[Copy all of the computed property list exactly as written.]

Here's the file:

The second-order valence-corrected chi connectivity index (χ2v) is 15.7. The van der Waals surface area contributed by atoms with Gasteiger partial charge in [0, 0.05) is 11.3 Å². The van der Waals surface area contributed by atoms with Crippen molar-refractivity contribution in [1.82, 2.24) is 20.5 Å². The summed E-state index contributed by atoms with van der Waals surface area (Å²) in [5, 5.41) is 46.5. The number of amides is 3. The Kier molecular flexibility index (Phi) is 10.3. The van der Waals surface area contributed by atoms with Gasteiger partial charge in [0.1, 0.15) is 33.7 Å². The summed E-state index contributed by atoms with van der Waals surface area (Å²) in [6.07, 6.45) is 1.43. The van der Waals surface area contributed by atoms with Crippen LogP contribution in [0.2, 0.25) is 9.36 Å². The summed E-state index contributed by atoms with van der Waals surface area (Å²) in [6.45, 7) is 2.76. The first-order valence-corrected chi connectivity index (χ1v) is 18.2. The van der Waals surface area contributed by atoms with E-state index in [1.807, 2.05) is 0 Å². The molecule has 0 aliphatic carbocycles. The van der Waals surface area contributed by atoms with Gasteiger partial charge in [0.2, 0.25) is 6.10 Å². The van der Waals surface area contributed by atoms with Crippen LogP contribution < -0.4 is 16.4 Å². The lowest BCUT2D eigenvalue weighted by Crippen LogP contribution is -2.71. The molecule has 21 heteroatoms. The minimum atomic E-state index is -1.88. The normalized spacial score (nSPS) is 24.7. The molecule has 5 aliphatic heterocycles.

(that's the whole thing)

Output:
The second-order valence-corrected chi connectivity index (χ2v) is 15.7. The van der Waals surface area contributed by atoms with Gasteiger partial charge in [0, 0.05) is 11.3 Å². The van der Waals surface area contributed by atoms with Crippen molar-refractivity contribution in [1.82, 2.24) is 20.5 Å². The summed E-state index contributed by atoms with van der Waals surface area (Å²) in [5, 5.41) is 46.5. The number of amides is 3. The Kier molecular flexibility index (Phi) is 10.3. The van der Waals surface area contributed by atoms with Gasteiger partial charge in [0.1, 0.15) is 33.7 Å². The summed E-state index contributed by atoms with van der Waals surface area (Å²) in [6.07, 6.45) is 1.43. The van der Waals surface area contributed by atoms with Crippen LogP contribution in [0.2, 0.25) is 9.36 Å². The summed E-state index contributed by atoms with van der Waals surface area (Å²) in [6.45, 7) is 2.76. The first-order valence-corrected chi connectivity index (χ1v) is 18.2. The van der Waals surface area contributed by atoms with E-state index in [1.807, 2.05) is 0 Å². The molecule has 0 aliphatic carbocycles. The van der Waals surface area contributed by atoms with Gasteiger partial charge in [0.2, 0.25) is 6.10 Å². The van der Waals surface area contributed by atoms with Crippen LogP contribution < -0.4 is 16.4 Å². The lowest BCUT2D eigenvalue weighted by Crippen LogP contribution is -2.71. The molecule has 21 heteroatoms. The minimum atomic E-state index is -1.88. The normalized spacial score (nSPS) is 24.7. The molecule has 5 aliphatic heterocycles.